Seattle has anew stadium, new uniforms, a new conference and, perhaps, a new identity. In the inaugural game at Seahawks Stadium, an Aug. 10 exhibition against the Colts, coach Mike Holmgren's offense was the model of efficiency. For 20 glorious minutes the Seahawks and their skeptical fans, who've seen the team go an NFL-worst 18 years without a playoff victory, were allowed to dream the dream.
Then came the crudest of wake-up calls, a high-low hit on quarterback Trent Dilfer that sent him to the turf, where he clutched his right knee and howled in pain. Dilfer feared his season was over, as did many of his deflated teammates, who had warmed to the veteran passer's upbeat leadership style during last year's encouraging 9-7 campaign.
"For a two-minute period I was pretty devastated," Dilfer recalls. "Then I calmed down and started to pray for perspective, and as they took me off the field, I was strangely at peace."
It turned out that the football gods weren't completely sadistic: Dilfer, who suffered a sprained medial collateral ligament in his right knee, should return sometime before the end of September, possibly even for the team's regular-season opener at Oakland. As a result Seattle, the only team to switch conferences in this year's realignment, still harbors high hopes for 2002 despite joining a revamped NFC West that, in the Rams and 49ers, boasts two of the league's more potent attacks.
"I think we can be the best team in our division, no doubt," Dilfer says. "I've never been around a great offense, so I'm no authority, but we are an explosive, athletic group—excluding me, of course—that's capable of outscoring anyone."
At once self-effacing and unerringly optimistic, Dilfer's personality has become inextricably entwined with the Seahawks' sense of self-worth. The twice-discarded veteran captured the locker room last season when, after relieving injured and ineffective starter Matt Hasselbeck, he won all four of his starts, extending a two-year streak of victories to 15 (including the Ravens' championship run in 2000).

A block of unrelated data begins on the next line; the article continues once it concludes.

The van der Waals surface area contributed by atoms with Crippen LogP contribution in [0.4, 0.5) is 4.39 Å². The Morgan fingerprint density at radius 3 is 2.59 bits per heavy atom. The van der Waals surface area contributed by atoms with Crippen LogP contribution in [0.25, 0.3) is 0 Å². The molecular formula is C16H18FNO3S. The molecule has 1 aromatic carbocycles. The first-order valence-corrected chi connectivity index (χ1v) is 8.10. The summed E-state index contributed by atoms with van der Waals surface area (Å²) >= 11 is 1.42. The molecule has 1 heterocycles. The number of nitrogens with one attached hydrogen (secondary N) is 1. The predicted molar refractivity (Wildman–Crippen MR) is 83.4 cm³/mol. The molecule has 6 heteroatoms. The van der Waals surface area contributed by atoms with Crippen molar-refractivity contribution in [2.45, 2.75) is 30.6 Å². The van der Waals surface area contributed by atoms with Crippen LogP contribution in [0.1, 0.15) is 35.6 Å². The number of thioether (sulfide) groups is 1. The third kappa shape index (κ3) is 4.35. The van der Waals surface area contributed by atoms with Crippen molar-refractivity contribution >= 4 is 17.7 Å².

With Dilfer's health in question, the team's early-season fortunes may rest on Hasselbeck, who a year ago was being hailed as the answer to the franchise's long-standing quarterback woes. When Holmgren told him last March that the plan had changed, Hasselbeck was mad enough to start throwing things—except that most of his possessions were in boxes.
"The timing was kind of bad," Hasselbeck recalls, "because my wife and daughter and I were moving into a new house in the Seattle area. If they'd given me the news a couple of days earlier we probably wouldn't have closed on the house. At one point during the year Mike had come to me and said, 'Let's just not turn the ball over and become a running team.' So I told him, 'Hey, I played the way you asked me to.' But in retrospect that was just selfish talk on my part."
Hasselbeck and Dilfer have remained friends and supportive teammates. "Our team's on the verge of doing some great things," Hasselbeck says, "and Trent gives us certainty and credibility at quarterback."
Dilfer is determined not to let the knee injury derail this golden opportunity. Finally he has a team that will let him chuck the ball with abandon. Dilfer believes his once-suspect accuracy will continue to improve, and with a premier running back in Shaun Alexander, Seattle should be able to keep defenses guessing.